Tuesday, October 23, 2007

Fall classic to feature Rox, Sox

It's a feeling Cubs fans know all too well.

Up 3-1 in the league championship series, the Indians thought they were sitting pretty. When Beckeet beat Cleveland in game five, that still didn't worry too many Indians fans, much like our game five loss to the same Josh Beckett didn't phase us. Okay, so the Tribe didn't have Prior and Wood to pitch in games six and seven (they did have Carmona and Westbrook) and the series wasn't heading back to their home ballpark, but nonetheless, the defeat in game five wasn't seen as a step towards elimination, but rather a day delaying the inevitable.

Josh Beckett - Pitcher

2003 Game 5 of NLCS vs. Cubs:
CG, 2 H, 0 ER, BB, 11 K

2007 Game 5 of ALCS vs. Indians:
8 IP, 5 H, ER, BB, 11 K


But eliminated are the Indians and Kenny Lofton is again forced to watch another World Series despite having been up 3-1 in the LCS.

So who are the favorites in the 104th Fall Classic?

Well, for every bit that the Rockies were sizzling,t eh Red Sox seem to be just as hot now, especially with the long lay-off for Colorado. Call it extra rest if you want, but Boston is still getting two days off -- plenty of time to reset the rotation and ice down some nagging injuries, but not enough time to lose momentum.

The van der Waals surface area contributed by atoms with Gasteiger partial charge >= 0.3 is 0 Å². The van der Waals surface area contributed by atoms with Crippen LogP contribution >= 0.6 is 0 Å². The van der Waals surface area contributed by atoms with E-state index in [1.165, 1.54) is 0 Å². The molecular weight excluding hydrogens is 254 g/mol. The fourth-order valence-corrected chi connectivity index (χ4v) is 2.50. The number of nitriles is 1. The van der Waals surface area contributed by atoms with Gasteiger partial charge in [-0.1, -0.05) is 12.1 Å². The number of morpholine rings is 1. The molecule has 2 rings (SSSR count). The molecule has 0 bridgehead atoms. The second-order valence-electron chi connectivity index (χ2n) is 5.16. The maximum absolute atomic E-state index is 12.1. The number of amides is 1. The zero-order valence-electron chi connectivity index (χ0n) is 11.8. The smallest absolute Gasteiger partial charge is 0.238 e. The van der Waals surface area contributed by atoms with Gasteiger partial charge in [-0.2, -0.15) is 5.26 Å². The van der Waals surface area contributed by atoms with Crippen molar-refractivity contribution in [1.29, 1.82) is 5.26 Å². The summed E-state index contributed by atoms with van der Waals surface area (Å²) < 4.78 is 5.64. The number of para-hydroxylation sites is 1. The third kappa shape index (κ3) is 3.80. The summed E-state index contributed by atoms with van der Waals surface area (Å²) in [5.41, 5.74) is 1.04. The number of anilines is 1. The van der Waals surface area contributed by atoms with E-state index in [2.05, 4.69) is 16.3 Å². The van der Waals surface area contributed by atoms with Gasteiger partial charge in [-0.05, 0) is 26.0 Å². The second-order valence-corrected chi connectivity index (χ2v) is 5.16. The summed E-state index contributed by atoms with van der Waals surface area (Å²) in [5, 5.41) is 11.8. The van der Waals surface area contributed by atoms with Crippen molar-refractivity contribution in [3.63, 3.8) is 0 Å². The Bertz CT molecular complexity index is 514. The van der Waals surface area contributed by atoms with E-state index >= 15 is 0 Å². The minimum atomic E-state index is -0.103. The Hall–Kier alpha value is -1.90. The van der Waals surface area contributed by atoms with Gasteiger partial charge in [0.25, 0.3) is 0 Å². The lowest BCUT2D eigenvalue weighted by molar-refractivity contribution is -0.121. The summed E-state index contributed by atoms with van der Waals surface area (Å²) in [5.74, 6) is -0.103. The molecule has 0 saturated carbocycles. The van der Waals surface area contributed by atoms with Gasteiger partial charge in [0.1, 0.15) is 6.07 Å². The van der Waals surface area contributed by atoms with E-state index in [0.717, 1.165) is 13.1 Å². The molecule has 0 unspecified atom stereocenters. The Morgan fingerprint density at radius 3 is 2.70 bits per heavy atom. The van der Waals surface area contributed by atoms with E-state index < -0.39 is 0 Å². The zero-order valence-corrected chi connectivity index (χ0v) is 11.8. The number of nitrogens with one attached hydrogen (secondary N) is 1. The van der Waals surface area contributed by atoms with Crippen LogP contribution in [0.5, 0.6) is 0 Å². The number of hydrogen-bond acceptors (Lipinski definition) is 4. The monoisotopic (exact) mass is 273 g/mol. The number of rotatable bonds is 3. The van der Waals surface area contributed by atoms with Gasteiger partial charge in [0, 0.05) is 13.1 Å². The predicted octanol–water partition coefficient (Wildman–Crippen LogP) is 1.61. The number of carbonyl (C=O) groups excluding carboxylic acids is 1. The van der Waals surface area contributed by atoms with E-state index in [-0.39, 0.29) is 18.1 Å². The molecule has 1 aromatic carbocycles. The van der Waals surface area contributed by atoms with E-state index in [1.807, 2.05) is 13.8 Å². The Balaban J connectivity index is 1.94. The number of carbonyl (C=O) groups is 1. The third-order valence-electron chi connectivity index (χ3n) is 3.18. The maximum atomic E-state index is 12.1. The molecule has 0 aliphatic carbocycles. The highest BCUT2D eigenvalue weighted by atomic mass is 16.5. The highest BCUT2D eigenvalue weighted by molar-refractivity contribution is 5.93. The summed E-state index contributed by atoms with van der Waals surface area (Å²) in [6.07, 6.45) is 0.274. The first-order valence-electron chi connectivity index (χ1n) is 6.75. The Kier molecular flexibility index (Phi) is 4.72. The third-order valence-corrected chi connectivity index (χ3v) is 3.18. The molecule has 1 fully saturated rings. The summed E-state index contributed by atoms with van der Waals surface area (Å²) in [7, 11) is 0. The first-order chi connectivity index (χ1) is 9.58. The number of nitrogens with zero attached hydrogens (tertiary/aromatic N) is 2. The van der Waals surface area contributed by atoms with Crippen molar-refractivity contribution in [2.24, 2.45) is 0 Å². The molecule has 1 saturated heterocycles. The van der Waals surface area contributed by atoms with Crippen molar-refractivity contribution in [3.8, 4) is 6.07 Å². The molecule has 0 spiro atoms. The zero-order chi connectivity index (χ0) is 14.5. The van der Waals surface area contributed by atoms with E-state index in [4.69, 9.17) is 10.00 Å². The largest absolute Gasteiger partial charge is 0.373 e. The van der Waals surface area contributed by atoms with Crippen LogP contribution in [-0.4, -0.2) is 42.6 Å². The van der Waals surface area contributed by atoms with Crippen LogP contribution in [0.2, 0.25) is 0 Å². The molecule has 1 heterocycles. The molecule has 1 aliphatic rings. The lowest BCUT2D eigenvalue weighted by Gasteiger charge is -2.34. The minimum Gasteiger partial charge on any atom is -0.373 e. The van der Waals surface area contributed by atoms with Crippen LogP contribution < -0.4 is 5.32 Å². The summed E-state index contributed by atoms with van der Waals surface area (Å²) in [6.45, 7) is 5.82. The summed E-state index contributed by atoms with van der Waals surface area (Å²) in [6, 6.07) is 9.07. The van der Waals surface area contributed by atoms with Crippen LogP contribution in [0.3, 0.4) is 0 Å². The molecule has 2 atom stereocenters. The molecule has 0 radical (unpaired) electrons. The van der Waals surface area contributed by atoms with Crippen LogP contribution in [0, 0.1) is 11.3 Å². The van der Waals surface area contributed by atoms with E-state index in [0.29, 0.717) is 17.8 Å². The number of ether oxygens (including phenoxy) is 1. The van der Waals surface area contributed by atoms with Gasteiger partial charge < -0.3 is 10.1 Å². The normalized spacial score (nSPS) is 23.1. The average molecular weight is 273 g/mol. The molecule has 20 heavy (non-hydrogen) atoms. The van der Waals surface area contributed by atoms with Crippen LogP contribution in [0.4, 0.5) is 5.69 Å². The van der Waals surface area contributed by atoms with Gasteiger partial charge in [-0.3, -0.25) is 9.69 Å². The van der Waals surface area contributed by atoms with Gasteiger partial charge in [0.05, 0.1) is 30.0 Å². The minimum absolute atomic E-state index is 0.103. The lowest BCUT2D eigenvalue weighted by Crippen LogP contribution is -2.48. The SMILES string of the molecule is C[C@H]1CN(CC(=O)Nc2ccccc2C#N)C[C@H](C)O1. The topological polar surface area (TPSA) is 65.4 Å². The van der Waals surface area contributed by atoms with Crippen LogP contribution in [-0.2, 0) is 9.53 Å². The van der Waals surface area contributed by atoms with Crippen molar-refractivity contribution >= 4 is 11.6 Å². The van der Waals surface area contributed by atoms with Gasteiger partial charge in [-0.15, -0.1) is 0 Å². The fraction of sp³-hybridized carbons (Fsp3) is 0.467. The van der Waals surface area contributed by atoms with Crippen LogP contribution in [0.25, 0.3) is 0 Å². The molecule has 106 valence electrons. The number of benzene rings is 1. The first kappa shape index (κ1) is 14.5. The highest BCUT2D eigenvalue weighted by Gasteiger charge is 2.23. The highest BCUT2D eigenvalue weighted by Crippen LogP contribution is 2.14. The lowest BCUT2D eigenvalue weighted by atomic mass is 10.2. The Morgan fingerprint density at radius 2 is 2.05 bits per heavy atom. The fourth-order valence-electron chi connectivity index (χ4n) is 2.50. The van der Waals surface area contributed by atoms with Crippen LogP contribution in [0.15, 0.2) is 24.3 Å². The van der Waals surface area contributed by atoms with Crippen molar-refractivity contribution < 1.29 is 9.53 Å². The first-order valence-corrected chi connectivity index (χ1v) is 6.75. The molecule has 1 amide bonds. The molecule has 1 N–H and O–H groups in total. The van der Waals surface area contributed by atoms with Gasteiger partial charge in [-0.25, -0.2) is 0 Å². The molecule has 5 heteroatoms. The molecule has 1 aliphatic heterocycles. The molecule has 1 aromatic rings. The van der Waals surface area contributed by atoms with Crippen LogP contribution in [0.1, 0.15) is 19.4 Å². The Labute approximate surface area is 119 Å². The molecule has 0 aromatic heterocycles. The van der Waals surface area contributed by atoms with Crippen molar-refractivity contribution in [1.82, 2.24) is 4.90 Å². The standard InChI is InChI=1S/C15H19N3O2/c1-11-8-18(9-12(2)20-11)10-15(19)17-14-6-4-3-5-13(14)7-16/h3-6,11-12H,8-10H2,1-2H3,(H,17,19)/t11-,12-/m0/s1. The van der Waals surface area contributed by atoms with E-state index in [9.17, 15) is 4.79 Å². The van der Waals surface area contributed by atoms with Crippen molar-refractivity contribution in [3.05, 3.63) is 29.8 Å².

The Red Sox are no doubt the better team on paper, and while I said earlier that that didn't matter to the Rockies, Boston now has just as much magic on their side, having snatched the American League pennant from the jaws of defeat. And even though the Rockies have the Coors Field wild card, Boston has been equally tough at their home, if not tougher, having won nine of their last eleven postseason games at Fenway.

If Colorado had home-field advantage, it would be a different story, and for that reason, if the first two games at Fenway are split, the Rockies have a fighting chance. But many of the young Rockies have not felt the pressure of being in a big postseason series in a big baseball city yet,; the road to the Series for them went through Philadelphia and Phoenix, not Chicago or New York, or Boston. If the first two games go Boston's way, the younger more inexperienced team may shut down; besides it would mean that they feel overmatched and would have to win all three games at Coors and another at Fenway.

Plus, the Rockies haven't stared down the barrel of three aces yet. Sure, they ran into the Cole Hamels and the Brandon Webbs, but Beckett, Schilling, and Matsuzaka in back-to-back-to-back games? And as if that weren't enough, the bullpen features Okajima, Gagne, and Papelbon, a back three that would make even Arizona feel jealous.

At least the Diamondbacks couldn't hit.

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